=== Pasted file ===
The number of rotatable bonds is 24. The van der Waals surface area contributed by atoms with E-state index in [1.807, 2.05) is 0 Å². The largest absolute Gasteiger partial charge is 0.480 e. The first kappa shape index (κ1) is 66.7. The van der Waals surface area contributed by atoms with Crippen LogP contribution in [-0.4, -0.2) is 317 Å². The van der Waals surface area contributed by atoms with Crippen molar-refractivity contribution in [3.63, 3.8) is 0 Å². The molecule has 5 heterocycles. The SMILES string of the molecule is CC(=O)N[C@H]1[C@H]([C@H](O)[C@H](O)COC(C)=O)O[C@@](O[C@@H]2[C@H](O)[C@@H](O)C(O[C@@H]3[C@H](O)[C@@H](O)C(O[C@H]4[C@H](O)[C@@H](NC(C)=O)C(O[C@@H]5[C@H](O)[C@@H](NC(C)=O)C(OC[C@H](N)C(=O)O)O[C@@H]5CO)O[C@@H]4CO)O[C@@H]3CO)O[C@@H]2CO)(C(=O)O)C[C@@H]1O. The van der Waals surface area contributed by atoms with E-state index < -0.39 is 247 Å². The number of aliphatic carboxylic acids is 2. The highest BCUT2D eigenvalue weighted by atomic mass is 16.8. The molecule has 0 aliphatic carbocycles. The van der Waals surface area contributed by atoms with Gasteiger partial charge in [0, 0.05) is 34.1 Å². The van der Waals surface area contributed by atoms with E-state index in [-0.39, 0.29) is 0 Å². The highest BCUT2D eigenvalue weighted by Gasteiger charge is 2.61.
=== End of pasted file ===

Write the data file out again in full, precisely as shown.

The number of rotatable bonds is 24. The van der Waals surface area contributed by atoms with E-state index in [1.807, 2.05) is 0 Å². The largest absolute Gasteiger partial charge is 0.480 e. The first kappa shape index (κ1) is 66.7. The van der Waals surface area contributed by atoms with Crippen LogP contribution in [-0.4, -0.2) is 317 Å². The van der Waals surface area contributed by atoms with Crippen molar-refractivity contribution in [3.63, 3.8) is 0 Å². The molecule has 5 heterocycles. The SMILES string of the molecule is CC(=O)N[C@H]1[C@H]([C@H](O)[C@H](O)COC(C)=O)O[C@@](O[C@@H]2[C@H](O)[C@@H](O)C(O[C@@H]3[C@H](O)[C@@H](O)C(O[C@H]4[C@H](O)[C@@H](NC(C)=O)C(O[C@@H]5[C@H](O)[C@@H](NC(C)=O)C(OC[C@H](N)C(=O)O)O[C@@H]5CO)O[C@@H]4CO)O[C@@H]3CO)O[C@@H]2CO)(C(=O)O)C[C@@H]1O. The van der Waals surface area contributed by atoms with E-state index < -0.39 is 247 Å². The number of aliphatic carboxylic acids is 2. The highest BCUT2D eigenvalue weighted by atomic mass is 16.8. The molecule has 0 aliphatic carbocycles. The van der Waals surface area contributed by atoms with Gasteiger partial charge in [0, 0.05) is 34.1 Å². The van der Waals surface area contributed by atoms with E-state index in [-0.39, 0.29) is 0 Å². The highest BCUT2D eigenvalue weighted by Gasteiger charge is 2.61.